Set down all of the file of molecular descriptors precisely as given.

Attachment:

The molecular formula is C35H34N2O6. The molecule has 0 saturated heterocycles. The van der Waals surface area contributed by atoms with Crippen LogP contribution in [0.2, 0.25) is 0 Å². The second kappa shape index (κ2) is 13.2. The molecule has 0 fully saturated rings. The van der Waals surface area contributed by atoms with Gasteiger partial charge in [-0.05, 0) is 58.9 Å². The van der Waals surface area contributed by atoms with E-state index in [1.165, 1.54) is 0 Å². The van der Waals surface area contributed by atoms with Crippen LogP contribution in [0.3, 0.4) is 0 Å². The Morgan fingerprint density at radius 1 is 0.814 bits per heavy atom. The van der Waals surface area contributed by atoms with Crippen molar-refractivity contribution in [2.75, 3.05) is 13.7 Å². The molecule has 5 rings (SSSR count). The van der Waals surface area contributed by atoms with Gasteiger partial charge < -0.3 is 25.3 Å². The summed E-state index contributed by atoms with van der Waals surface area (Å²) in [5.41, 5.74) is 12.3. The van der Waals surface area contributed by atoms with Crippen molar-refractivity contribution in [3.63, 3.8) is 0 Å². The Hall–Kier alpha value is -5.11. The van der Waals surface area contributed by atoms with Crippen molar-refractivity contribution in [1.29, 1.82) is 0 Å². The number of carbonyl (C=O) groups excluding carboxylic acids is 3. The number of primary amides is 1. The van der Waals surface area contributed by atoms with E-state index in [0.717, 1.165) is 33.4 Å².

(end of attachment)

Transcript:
The molecular formula is C35H34N2O6. The molecule has 0 saturated heterocycles. The van der Waals surface area contributed by atoms with Crippen LogP contribution in [0.2, 0.25) is 0 Å². The second kappa shape index (κ2) is 13.2. The molecule has 0 fully saturated rings. The van der Waals surface area contributed by atoms with Gasteiger partial charge in [-0.05, 0) is 58.9 Å². The van der Waals surface area contributed by atoms with E-state index in [1.165, 1.54) is 0 Å². The van der Waals surface area contributed by atoms with Crippen LogP contribution in [0.3, 0.4) is 0 Å². The Morgan fingerprint density at radius 1 is 0.814 bits per heavy atom. The van der Waals surface area contributed by atoms with Crippen molar-refractivity contribution in [2.75, 3.05) is 13.7 Å². The molecule has 5 rings (SSSR count). The van der Waals surface area contributed by atoms with Gasteiger partial charge < -0.3 is 25.3 Å². The summed E-state index contributed by atoms with van der Waals surface area (Å²) in [5.41, 5.74) is 12.3. The van der Waals surface area contributed by atoms with Crippen molar-refractivity contribution in [3.63, 3.8) is 0 Å². The Hall–Kier alpha value is -5.11. The van der Waals surface area contributed by atoms with Crippen molar-refractivity contribution in [1.29, 1.82) is 0 Å². The number of carbonyl (C=O) groups excluding carboxylic acids is 3. The number of primary amides is 1. The van der Waals surface area contributed by atoms with E-state index in [0.717, 1.165) is 33.4 Å².